Soul Satisfaction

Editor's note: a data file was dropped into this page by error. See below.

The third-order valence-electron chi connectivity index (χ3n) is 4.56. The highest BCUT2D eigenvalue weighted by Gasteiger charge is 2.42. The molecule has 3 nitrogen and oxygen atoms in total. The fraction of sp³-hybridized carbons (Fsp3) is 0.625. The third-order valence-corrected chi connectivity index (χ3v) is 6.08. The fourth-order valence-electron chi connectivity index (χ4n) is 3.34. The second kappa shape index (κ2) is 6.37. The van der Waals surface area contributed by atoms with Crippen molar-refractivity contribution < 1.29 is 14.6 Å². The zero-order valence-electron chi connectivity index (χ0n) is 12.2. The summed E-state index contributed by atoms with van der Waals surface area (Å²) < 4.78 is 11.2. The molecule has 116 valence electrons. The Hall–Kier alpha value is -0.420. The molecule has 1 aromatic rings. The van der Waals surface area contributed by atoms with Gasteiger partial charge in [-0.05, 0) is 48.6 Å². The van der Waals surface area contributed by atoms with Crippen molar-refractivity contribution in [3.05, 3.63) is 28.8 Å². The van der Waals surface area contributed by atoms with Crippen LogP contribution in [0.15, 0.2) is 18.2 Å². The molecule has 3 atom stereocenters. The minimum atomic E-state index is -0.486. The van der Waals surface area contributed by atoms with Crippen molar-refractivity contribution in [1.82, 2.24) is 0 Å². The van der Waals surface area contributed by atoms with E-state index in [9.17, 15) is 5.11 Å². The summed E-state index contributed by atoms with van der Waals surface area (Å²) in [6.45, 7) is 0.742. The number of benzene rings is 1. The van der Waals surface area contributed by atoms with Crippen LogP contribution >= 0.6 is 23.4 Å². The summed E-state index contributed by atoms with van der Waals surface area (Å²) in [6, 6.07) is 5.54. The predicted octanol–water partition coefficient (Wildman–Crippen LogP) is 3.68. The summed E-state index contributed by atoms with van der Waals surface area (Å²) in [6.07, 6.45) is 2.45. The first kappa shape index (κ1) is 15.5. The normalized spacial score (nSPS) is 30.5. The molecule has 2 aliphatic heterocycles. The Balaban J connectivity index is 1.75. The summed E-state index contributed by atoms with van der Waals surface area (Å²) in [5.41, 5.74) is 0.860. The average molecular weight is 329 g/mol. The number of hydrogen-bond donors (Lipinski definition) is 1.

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Not from me, be assured. Your aunt, so you have just told me, believes that your dog is in danger of being stolen. Why? Because she knows that the person most interested has been scheming against the animal, and yet she is afraid to warn you openly. Doesn’t that indicate who it is?” “Mr. Jones, I’ve no right even to let you talk like this to me. Have you anything definite against judge Ackroyd?” “In this case, killtest reviews only suspicion.” Her head went up. “Then I think there is nothing more to be said.” The young man flushed, but his voice was steady as he returned: “I disagree with you. And I beg you to cut short your visit here, and return to your home at once.” In spite of herself the girl was shaken by his persistence. “I can’t do that,” she said uneasily. And added, with a flash of anger, “I think you had better leave this house.” “If I leave this house now I may never have any chance to see you again.” The girl regarded him with level, non-committal eyes. “And I have every intention of seeing you again–and–again–and again. Give me a chance; a moment,” Average Jones’ mind was of the emergency type. It summoned to its aid, without effort of cerebration on the part of its owner, whatever was most needed at the moment. Now it came to his rescue with the memory of judge Ackroyd’s encounter with the drug clerk, as mentioned by Bertram. There was a strangely hopeful suggestion of some link between a drug-store quarrel and the arrival of a million-dollar dog, “better dead” in the hopes of his host. “Miss Graham; I’ve gone rather far, I’ll admit,” said Jones; “but, if you’ll give me the benefit of the doubt, I think I can show you some basis to work on. If I can produce something tangible, may I come back here this afternoon? I’ll promise not to come unless I have good reason.” “Very well,” conceded Miss Graham reluctantly, “it’s a most unusual thing. But I’ll agree to that.” “Au revoir, then,” he said, and was gone. Somewhat to her surprise and uneasiness, Sylvia Graham experienced a distinct testpassport reviews satisfaction when, late that afternoon, she beheld her unconventional acquaintance mounting the steps with a buoyant and assured step. Upon being admitted, he went promptly to the point. “I’ve got it.” “Your justification for coming back?” she asked. “Exactly. Have you heard anything of some trouble in which judge Ackroyd was involved last week?” “Uncle has a very violent temper,” admitted the girl evasively. “But I don’t see what–” “Pardon me. You will see. That row was with a drug clerk.” “In an obscure drug store several blocks from here.” “Yes.” “The drug clerk insisted–as the law requires–on judge Ackroyd registering for a certain purchase.” “Perhaps he was impertinent about it.” “Possibly. The point is that the prospective purchase was cyanide of potassium, a deadly and instantaneous poison.” “Are you sure?” asked the girl, in a low voice. “I’ve just come from the store. How long have you been here at your uncle’s?” “A week.” “Then just about the time of your coming with the dog, your uncle undertook to obtain a swift and sure poison. Have I gone far enough?” “I–I don’t know.” “Well, am I still ordered out of the house?” “N-n-no.” “Thank you for your enthusiastic hospitality,” said Average Jones so dryly that a smile relaxed the girl’s troubled face. “With that encouragement we’ll go on. What is your uncle’s attitude toward the dog?” “Almost what you might call ingratiating. But Peter Paul–that’s my dog’s name, you know–doesn’t take to uncle. He’s a crotchety old doggie.” “He’s a wise old doggie,” amended the other, with emphasis. “Has your uncle taken him out, at all?” “Once he tried to. I met them at the corner. testpassport review All four of Peter Paul’s poor old fat legs were braced, and he was hauling back as hard as he could against the leash.” “And the occurrence didn’t strike you as peculiar?” “Well, not then.” “When does your uncle give up this house?” “At the end of the week. Uncle and aunt leave for Europe.” “Then let me suggest again that you and Peter Paul go at once.” Miss Graham pondered. “That would mean explanations and a quarrel, and more strain for auntie, who is nervous enough, anyway. No, I can’t do that.” “Do you realize that every day Peter Paul remains here is an added opportunity for judge Ackroyd to make a million dollars, or a big share of it, by some very simple stratagem?” “I haven’t admitted yet that I believe my uncle to be a–a murderer,” Miss Graham quietly reminded him. “A strong word,” said Average Jones smiling. “The law would hardly support your view. Now, Miss Graham, would it grieve you very much if Peter Paul were to die?”


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